And now for something completely different, two songs from my parents' cultural background in Germany.
This is a German campfire song written in 1967, when a bunch of kids broke off from one of the long-established groups of the German Youth Movement (an amorphous lot of more or less Scout-like organisations, but with a different and rather less centrally-controlled history), took over a medieval castle ruin owned by their parent organisation, and decided they needed a song of their own. They called themselves "Raubritter", which translates as "robber barons" or "robber knights", and so that's the name of the song as well. Never commercially recorded in any meaningful way, but now sung all over Germany in Scout groups and youth groups of all kinds.
Recorded on tenor guitar and Mid-Mo M-0W - not a particularly sophisticated tune, but good fun to play and sing!
2) Wir sind eine kleine verlorene Schar
This one is also from the German Youth Movement, but written around 1933 and with a darker background: when the Nazis took over, they tried to assimilate the patchwork of existing youth groups with their millions of members into the Hitler Youth. Many groups resisted; this song was a clandestine protest song, its singing punishable. The title translates as "We are a small lost bunch". Like Raubritter, this song has also been passed on orally from group to group without ever having been commercially recorded in a meaningful fashion.
Also on tenor guitar and Mid-Mo.
Just saw this: great posts with some deep history. I really dig the these obscure kinds of folk songs. If you didn't post these, I would never have known about these songs, so thanks.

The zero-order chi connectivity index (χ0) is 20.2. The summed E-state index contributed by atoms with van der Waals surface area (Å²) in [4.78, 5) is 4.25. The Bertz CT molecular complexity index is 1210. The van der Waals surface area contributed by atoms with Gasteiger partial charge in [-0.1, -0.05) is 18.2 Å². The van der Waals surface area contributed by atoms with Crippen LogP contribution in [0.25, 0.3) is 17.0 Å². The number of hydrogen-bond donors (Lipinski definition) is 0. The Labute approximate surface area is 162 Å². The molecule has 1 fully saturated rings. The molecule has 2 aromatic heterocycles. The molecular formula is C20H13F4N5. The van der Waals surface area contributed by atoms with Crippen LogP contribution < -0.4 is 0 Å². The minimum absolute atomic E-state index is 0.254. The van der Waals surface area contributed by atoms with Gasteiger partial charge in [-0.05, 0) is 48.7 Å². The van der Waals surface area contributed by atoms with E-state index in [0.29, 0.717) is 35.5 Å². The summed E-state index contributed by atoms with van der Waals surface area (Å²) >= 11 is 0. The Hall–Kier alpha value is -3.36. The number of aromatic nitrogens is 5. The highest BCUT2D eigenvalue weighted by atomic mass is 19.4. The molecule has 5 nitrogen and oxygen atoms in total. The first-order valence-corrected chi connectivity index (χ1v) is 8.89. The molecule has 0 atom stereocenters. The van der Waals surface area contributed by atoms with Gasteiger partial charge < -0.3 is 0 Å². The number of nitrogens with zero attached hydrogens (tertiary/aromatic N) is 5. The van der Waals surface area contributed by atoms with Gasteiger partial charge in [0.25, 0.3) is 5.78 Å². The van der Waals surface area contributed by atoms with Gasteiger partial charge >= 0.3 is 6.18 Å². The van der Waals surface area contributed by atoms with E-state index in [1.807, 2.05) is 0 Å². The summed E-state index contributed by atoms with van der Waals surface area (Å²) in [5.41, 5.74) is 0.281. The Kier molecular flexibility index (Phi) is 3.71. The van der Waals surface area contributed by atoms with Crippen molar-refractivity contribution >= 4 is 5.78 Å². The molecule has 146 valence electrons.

Thanks, Ryan -- glad you've enjoyed these songs. I recorded a couple more of similar origin at about the same time, one slightly less obscure than the two above, the other one very famous indeed!
1) In Junkers Kneipe: Much the same background as "Wir sind eine kleine verlorene Schar" -- this song was written around 1933 as a clandestine song by one of the Youth Movement groups unwilling to assimilate into the Hitler Youth, but this song has a slightly wider mainstream recognition as it actually did get recorded by a few commercial recording artists, not necessarily to the song's advantage:
2) Die Moorsoldaten (Peat Bog Soldiers): Written in 1934 inside a Nazi concentration camp, for a prisoners' revue, this is probably the most famous German resistance song of them all, and unlike the other German songs I've recorded, this one has been recorded widely in its English translation as "Peat Bog Soldiers", including among others by Paul Robeson, The Dubliners, Pete Seeger and (for the bluegrass crowd here in the group) Laurie Lewis. Here's my version:
Although you mention that these tunes have varying degrees of popularity, I'm sure I had heard none of them before. But they all have that familiar quality that makes me relate to them and want to learn them. A nice little collection, and so different from the usual fare! Thank you.